Sir, – An examination of the chequered career of Boris Johnson reveals a man with many faults as well as some virtues but on balance he has now risen well beyond his natural capabilities and has reached his true level of total incompetence following the Peter Principle.
Unfortunately for us he has not surrounded himself with a strong and competent team and the UK Government is now staggering from one disaster to another among some successes.
His recognition of reality is also very poor, and he lacks any natural sense of honesty and integrity. On occasions he can be remarkably economical with the truth.
He has lived in an imaginary world almost all his life. There are not many children who would not only see themselves as “world king” but also make that their ambition. History indicates that, when mistakes are made, they are never seen as personal mistakes for which he is accountable. Several times he has had to be fired rather than taking responsibility for wrongs and resigning.
He will no doubt need to be forced out of office just as Margaret Thatcher was. The longer this takes the worse the situation for the UK becomes. Let us hope the court of King Boris and Queen Carrie ends soon.
David Philip, Knockhall Way, Newburgh.
Simple steps could avoid energy crisis
Sir, – The resolution to the energy crisis may be far simpler than the fossil fuel industry would have us believe.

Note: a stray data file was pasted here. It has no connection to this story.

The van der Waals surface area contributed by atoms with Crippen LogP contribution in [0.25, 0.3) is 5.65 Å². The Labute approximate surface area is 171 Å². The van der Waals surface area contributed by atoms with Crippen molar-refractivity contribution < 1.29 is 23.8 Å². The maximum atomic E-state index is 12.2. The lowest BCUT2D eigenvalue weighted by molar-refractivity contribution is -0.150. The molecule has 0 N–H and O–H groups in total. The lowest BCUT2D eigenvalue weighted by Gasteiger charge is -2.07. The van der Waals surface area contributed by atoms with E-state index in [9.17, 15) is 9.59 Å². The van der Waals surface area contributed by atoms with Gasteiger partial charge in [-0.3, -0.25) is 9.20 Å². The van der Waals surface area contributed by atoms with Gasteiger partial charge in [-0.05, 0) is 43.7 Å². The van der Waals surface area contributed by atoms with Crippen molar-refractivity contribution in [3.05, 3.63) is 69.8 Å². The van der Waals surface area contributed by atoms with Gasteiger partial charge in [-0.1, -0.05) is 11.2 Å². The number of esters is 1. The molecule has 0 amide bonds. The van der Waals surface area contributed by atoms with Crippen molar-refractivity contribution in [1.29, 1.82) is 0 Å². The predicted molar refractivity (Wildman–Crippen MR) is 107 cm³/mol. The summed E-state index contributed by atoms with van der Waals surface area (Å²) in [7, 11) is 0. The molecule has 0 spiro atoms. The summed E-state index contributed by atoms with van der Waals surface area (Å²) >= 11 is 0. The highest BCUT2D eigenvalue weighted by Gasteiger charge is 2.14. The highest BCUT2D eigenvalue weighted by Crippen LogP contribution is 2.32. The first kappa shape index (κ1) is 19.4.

If all new homes were built to “passive” standards that would be a massive help. Similarly, if existing homes were retrofitted with improved glazing and insulation with air and ground-source heat pumps, that would easily negate unfounded fears of renewables not delivering enough.
A country-wide plan like this does not exist. We could have been decades ahead instead of behind. If the new ScotWind offshore wind farms reach total fruition we also need to ensure storage capacity can then release energy when required.
Ensuring that more energy is created when it’s windy, instead of allowing subsidies to switch off turbines ,would create even more potential energy for customers.
When the relevant infrastructure is finished, a modicum of maintenance cost need be applied which should dramatically cut cost to the consumer on what is allegedly free energy.
Ian Beattie, Baker Street, Rosemount, Aberdeen.
Who to blame for No 10 leadership?
Sir, – So there we have it. Sue Gray’s chief finding is that a lack of leadership and poor judgment in Downing Street resulted in a drinking culture where rules and indeed laws binding the rest of us were happily ignored.
But fear not, Boris Johnson has pledged to “fix it”, just as soon as he finds out who’s responsible for leadership and decision-making in No 10.
I suspect that might be easier said than done.
G Davidson, Birse, Aboyne.
New Highway Code rules need rethink
Sir, – I see road hauliers were among the first to flag up safety concerns about the new Highway Code regulations affecting drivers and cyclists.
Who better than hauliers would know of the risks and the confusion generated for other road users with huge lorries halted on roads to give precedence to cyclists sailing through junctions?
This is a madness, allowing cyclists to occupy the centre of the road is another example of an accident waiting to happen, to say nothing of the difficulty and frustration their presence there causes drivers.
This too is madness.
Rather than affording cyclists greater protection, I think the new regulations increase the chances of them being killed or injured. A rethink is needed on this one.
Keith Fernie, Drakies Avenue, Inverness.
Direct every non-polluting bus on to Union Street